Finally, noting the food served at this GVC conference from an historical perspective, frequent attendees wondered whether the Center was losing funds or just losing interest in holding conferences.

The conference’s top sponsors included: The California Endowment, David & Lucile Packard Foundation, Gerry N. Kamilos, LLC, AT&T, SJVAPCD, Caltrans, Castle & Cooke, Citibank, Comcast, P G & E, Sierra Health Foundation, Pacific Union Homes, William & Flora Hewlett Foundation, the James Irvine Foundation, KVIE, and UC Merced.

Event sponsors included a number of development consultants, Chevron, Western States Petroleum Association, Caltrans, Diesel Technology Forum, Kaiser Permanente, USDA Rural Development, HUD, several utilities, CSU Chico, some green energy companies, and others.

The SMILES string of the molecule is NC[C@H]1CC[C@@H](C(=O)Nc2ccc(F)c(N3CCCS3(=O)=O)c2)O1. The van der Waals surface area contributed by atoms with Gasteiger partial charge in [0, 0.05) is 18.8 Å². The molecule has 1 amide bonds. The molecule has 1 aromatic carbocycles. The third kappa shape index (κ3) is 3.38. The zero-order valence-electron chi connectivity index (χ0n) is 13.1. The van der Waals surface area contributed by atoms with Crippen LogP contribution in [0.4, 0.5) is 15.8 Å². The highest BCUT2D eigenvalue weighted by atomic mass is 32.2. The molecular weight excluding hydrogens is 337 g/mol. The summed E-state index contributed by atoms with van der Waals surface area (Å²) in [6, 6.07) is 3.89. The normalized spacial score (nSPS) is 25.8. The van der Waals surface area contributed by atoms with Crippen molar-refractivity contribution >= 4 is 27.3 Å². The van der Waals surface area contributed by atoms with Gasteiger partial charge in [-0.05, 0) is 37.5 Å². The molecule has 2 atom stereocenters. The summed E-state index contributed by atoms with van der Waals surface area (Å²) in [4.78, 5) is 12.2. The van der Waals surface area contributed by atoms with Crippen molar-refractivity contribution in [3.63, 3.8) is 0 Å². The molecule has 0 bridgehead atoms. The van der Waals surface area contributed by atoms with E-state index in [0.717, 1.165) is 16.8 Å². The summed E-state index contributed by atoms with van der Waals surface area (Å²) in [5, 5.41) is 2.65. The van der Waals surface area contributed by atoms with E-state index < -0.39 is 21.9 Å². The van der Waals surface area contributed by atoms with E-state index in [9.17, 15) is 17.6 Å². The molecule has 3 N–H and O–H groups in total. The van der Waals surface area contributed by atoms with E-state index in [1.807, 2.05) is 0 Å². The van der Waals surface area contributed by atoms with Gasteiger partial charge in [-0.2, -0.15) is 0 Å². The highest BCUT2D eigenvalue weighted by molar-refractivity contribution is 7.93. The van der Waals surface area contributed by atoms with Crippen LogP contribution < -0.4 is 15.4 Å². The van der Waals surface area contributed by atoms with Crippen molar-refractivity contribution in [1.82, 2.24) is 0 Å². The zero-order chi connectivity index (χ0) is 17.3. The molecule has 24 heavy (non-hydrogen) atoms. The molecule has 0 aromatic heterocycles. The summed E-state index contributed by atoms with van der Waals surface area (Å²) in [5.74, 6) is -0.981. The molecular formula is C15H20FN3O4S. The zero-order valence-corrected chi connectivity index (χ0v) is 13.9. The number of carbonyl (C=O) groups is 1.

Perhaps sponsors such as these don’t want the Valley public to gather together and break good bread anymore. So many of them, particularly developers and their consultants (with lenders, realtors and landowners standing behind them) maintain a uniformly hostile attitude to public participation in the environmental, health and safety reviews of their projects that grossly affect the quality of life of the Valley public. But, as we learned again at the conference, experts hired by special interests always know what is best for unspecial us. Some of the Center’s top sponsors are grand philanthropists of the planning process – sincerely contributing to the campaigns of elected officials that make local land-use decisions approving the philanthropists’ own projects. This charity even extends to legal indemnification funds that protect the municipalities and counties in case members of the public sue the officials for land-use decisions that might have been influenced more by developer philanthropy than by thoughts of the Public Trust or the common good.